FACTBOX-EU countries seek deals on laws to fight climate change

Brussels proposed even more ambitious targets last month to cut reliance on Russian fossil fuels, but ministers approved the original proposals and plan to consider the upgraded versions in later negotiations. Countries weakened other elements of the proposals, however, for example by delaying to 2035 from 2030 a proposed deadline for half of hydrogen used by industry to come from renewable sources, and making curbs on primary energy consumption voluntary, rather than binding.


Reuters | Updated: 28-06-2022 00:08 IST | Created: 28-06-2022 00:08 IST
FACTBOX-EU countries seek deals on laws to fight climate change

European Union countries will attempt to strike deals on a raft of new climate change policies this week, including tougher targets to expand renewable energy and a 2035 end to the sale of new fossil fuel-powered cars. Taken together, the laws are designed to deliver the 27-country bloc's target of reducing net greenhouse gas emissions by 55% from 1990 levels by 2030.

Brussels is touting the proposals as essential for replacing Russian fossil fuels with locally produced green energy. But with countries facing soaring inflation, draft agreements show some may be weaker than the European Commission's proposals. What ministers agree will set their position for upcoming negotiations with the EU Parliament to agree the final laws.

RENEWABLES, ENERGY SAVINGS Energy ministers on Monday agreed laws on more ambitious targets to expand renewable energy and save more power.

Ministers backed targets proposed by Brussels last year to derive 40% of energy from renewable sources and cut consumption by 9% against expected levels by 2030. Brussels proposed even more ambitious targets last month to cut reliance on Russian fossil fuels, but ministers approved the original proposals and plan to consider the upgraded versions in later negotiations.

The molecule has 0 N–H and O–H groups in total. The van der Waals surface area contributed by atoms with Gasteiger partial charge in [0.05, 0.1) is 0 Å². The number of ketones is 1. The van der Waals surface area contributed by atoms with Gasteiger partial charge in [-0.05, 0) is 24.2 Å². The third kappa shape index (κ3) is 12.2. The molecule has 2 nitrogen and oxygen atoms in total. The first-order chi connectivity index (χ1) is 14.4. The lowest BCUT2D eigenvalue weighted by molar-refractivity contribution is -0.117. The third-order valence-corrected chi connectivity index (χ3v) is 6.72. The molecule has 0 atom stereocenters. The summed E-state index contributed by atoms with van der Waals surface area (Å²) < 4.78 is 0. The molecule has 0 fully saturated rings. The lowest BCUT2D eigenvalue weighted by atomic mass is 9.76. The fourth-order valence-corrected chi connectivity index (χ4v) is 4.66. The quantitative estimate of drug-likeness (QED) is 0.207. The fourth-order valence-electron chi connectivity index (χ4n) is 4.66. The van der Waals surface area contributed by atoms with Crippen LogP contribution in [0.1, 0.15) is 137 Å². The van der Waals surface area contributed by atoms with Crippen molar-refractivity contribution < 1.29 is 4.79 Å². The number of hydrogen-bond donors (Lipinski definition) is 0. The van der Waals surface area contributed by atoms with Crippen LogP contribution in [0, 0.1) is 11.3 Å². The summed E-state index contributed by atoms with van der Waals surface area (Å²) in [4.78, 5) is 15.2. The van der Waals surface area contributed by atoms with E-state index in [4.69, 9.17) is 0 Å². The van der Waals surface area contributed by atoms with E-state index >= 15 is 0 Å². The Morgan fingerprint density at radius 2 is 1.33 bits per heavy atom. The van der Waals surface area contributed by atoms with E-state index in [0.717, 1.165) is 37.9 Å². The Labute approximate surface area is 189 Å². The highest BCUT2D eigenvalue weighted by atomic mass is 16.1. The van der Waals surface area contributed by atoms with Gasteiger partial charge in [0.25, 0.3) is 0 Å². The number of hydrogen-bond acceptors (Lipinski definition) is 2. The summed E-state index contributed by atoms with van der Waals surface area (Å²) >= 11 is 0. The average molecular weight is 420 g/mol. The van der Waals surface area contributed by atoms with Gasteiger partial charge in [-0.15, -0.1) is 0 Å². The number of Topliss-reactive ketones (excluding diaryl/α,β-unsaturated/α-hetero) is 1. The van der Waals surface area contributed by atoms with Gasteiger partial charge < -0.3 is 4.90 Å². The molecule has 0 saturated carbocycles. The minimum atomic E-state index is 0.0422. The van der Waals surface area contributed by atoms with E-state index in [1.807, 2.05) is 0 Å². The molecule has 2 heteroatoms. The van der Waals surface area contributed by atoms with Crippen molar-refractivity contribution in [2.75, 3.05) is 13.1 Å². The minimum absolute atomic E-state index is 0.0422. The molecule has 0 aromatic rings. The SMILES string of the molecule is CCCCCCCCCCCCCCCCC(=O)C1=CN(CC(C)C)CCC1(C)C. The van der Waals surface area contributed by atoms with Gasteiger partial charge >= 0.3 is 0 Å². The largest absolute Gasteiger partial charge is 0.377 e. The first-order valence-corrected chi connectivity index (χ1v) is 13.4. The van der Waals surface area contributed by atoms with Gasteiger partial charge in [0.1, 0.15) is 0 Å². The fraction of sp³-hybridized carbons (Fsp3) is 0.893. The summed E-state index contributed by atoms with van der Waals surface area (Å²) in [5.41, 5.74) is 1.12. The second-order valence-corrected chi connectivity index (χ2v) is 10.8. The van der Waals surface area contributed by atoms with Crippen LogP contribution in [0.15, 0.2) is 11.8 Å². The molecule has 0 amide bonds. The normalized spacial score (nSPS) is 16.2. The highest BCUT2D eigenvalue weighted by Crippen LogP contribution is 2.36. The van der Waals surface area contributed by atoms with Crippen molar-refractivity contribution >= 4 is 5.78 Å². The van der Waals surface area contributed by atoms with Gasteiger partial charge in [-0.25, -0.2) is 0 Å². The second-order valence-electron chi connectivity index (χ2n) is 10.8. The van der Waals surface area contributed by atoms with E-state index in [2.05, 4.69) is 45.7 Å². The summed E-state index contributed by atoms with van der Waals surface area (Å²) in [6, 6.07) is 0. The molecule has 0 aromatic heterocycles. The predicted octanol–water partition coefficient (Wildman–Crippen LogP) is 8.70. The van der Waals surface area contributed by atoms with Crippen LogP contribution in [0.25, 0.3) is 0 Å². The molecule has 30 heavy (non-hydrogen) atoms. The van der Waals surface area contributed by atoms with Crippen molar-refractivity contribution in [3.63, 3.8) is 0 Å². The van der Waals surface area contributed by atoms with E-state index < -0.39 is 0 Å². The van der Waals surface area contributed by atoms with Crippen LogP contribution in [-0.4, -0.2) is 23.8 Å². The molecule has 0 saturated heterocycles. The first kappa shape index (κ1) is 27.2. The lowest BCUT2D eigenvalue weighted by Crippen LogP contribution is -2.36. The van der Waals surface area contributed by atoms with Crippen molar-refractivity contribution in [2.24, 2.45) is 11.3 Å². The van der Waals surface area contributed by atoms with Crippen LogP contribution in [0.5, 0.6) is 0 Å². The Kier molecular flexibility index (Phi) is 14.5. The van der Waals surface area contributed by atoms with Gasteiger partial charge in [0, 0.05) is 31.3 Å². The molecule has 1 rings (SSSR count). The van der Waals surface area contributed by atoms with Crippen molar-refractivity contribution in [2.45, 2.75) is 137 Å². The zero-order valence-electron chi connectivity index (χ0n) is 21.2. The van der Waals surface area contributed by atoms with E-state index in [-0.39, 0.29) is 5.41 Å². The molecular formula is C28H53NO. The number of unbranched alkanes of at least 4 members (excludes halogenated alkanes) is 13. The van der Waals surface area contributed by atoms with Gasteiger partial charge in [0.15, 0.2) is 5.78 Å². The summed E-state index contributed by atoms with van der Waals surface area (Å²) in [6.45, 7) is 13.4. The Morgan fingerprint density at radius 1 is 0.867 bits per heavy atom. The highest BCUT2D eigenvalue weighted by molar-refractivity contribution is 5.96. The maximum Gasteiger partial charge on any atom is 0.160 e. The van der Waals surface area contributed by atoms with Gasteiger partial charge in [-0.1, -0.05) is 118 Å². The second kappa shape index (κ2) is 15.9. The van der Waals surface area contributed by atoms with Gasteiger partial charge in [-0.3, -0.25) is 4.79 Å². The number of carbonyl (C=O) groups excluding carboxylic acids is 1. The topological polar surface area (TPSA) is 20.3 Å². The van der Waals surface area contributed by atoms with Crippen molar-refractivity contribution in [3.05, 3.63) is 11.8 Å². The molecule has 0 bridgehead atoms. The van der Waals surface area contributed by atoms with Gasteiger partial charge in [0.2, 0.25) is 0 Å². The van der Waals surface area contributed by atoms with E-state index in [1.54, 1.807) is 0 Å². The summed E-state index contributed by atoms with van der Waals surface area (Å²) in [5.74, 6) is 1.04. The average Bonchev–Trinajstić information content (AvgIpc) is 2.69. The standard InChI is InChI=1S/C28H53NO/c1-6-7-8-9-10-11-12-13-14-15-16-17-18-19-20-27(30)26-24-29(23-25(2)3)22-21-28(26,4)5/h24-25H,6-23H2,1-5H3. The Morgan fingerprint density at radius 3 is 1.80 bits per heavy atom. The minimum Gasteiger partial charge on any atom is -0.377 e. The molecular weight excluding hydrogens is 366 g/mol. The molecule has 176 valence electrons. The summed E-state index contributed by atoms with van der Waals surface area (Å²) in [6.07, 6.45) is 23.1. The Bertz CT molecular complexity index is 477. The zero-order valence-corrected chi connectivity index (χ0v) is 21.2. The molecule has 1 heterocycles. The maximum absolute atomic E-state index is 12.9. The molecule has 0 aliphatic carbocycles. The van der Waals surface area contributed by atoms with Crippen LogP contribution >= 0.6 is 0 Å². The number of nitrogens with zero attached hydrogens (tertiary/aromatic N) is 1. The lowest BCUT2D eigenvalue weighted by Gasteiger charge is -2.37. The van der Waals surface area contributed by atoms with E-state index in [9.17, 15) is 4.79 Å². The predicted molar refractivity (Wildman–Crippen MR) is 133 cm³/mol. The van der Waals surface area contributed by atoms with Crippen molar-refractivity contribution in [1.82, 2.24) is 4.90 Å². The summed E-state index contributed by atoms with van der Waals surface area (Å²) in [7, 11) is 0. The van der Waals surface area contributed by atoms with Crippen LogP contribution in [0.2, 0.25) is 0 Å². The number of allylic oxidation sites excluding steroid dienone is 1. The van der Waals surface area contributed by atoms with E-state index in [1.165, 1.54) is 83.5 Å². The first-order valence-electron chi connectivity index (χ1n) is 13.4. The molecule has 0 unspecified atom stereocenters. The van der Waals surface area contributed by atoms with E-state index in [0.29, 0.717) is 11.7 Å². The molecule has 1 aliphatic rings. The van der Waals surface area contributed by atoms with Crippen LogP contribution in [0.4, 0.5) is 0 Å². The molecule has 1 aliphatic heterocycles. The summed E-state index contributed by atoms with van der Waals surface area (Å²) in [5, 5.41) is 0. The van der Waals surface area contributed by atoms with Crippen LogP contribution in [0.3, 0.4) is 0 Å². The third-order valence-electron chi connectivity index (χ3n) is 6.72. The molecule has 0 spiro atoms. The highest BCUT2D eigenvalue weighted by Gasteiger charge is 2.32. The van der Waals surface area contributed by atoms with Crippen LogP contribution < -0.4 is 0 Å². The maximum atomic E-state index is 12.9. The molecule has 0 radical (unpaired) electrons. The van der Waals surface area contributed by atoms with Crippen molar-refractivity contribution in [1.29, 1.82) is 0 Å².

Countries weakened other elements of the proposals, however, for example by delaying to 2035 from 2030 a proposed deadline for half of hydrogen used by industry to come from renewable sources, and making curbs on primary energy consumption voluntary, rather than binding. CARBON MARKET OVERHAUL

Environment ministers take up the negotiations on Tuesday. Their biggest task is to agree an upgrade of the EU's carbon market, its main emissions-cutting policy, which forces industry and power plants to buy CO2 permits when they pollute. Countries plan to accept core elements of the Commission's proposal - to speed up the reduction of the supply of permits each year and phase out free CO2 permits for industries by 2035, according to a draft agreement.

They may also back plans to add shipping to the scheme - albeit in 2027, a year later than Brussels proposed - and make it easier for the EU to intervene in response to CO2 price spikes. NEW CARBON MARKET

Among the most divisive proposals is a new EU carbon market imposing CO2 costs on polluting fuels used in buildings and transport. The scheme has split countries, with Germany among its supporters, while some central and eastern countries concerned it could raise household energy bills.

Any deal is expected to hinge on whether EU members can agree a new fund using revenues from the scheme to help poorer households switch to clean energy - with countries split over how big the fund should be, diplomats said. A draft compromise proposal, seen by Reuters, would also launch the new market in 2027. The European Commission had proposed 2026.

CLEAN CARS BY 2035 Transport produces a quarter of Europe's planet-heating emissions. The EU has proposed a 100% cut in CO2 emissions from new cars by 2035 - effectively banning new combustion engine car sales, unless carmakers can make them carbon-free.

This proposal faces tense talks after Germany's finance minister said last week the EU's biggest car market would not support it. Italy, Portugal, Slovakia, Bulgaria and Romania also proposed to delay the phase-out to 2040 and target for 2035 a 90% cut in car CO2 emissions instead. NATIONAL EMISSIONS TARGETS, CARBON SINKS

Ministers will also debate upgrades to the national targets Brussels sets to cut emissions in sectors, such as transport and buildings. They will consider a separate law requiring countries to cultivate forests, wetlands and improve soil health to store more CO2 in natural "carbon sinks".

(This story has not been edited by Devdiscourse staff and is auto-generated from a syndicated feed.)

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